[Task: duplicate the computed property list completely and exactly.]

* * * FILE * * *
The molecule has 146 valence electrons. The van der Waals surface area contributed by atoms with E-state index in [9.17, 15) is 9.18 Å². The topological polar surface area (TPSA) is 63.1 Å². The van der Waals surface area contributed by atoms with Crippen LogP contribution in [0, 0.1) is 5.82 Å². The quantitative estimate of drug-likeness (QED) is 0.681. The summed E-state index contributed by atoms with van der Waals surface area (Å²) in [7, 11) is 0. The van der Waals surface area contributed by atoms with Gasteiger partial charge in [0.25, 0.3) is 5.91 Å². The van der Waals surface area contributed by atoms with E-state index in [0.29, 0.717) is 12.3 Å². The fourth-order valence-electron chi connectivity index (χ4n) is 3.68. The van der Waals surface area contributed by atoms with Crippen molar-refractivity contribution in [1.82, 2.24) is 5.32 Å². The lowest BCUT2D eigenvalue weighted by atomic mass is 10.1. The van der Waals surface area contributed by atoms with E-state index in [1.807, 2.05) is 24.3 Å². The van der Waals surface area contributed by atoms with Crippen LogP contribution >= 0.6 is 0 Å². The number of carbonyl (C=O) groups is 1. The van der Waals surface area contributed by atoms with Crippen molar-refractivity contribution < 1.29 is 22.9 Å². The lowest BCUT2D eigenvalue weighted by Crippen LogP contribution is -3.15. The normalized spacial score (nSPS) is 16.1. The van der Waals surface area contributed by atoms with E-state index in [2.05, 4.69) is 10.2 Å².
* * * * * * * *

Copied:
The molecule has 146 valence electrons. The van der Waals surface area contributed by atoms with E-state index in [9.17, 15) is 9.18 Å². The topological polar surface area (TPSA) is 63.1 Å². The van der Waals surface area contributed by atoms with Crippen LogP contribution in [0, 0.1) is 5.82 Å². The quantitative estimate of drug-likeness (QED) is 0.681. The summed E-state index contributed by atoms with van der Waals surface area (Å²) in [7, 11) is 0. The van der Waals surface area contributed by atoms with Gasteiger partial charge in [0.25, 0.3) is 5.91 Å². The van der Waals surface area contributed by atoms with E-state index in [0.29, 0.717) is 12.3 Å². The fourth-order valence-electron chi connectivity index (χ4n) is 3.68. The van der Waals surface area contributed by atoms with Crippen molar-refractivity contribution in [1.82, 2.24) is 5.32 Å². The lowest BCUT2D eigenvalue weighted by atomic mass is 10.1. The van der Waals surface area contributed by atoms with E-state index in [1.807, 2.05) is 24.3 Å². The van der Waals surface area contributed by atoms with Crippen LogP contribution >= 0.6 is 0 Å². The number of carbonyl (C=O) groups is 1. The van der Waals surface area contributed by atoms with Crippen molar-refractivity contribution < 1.29 is 22.9 Å². The lowest BCUT2D eigenvalue weighted by Crippen LogP contribution is -3.15. The normalized spacial score (nSPS) is 16.1. The van der Waals surface area contributed by atoms with E-state index in [2.05, 4.69) is 10.2 Å².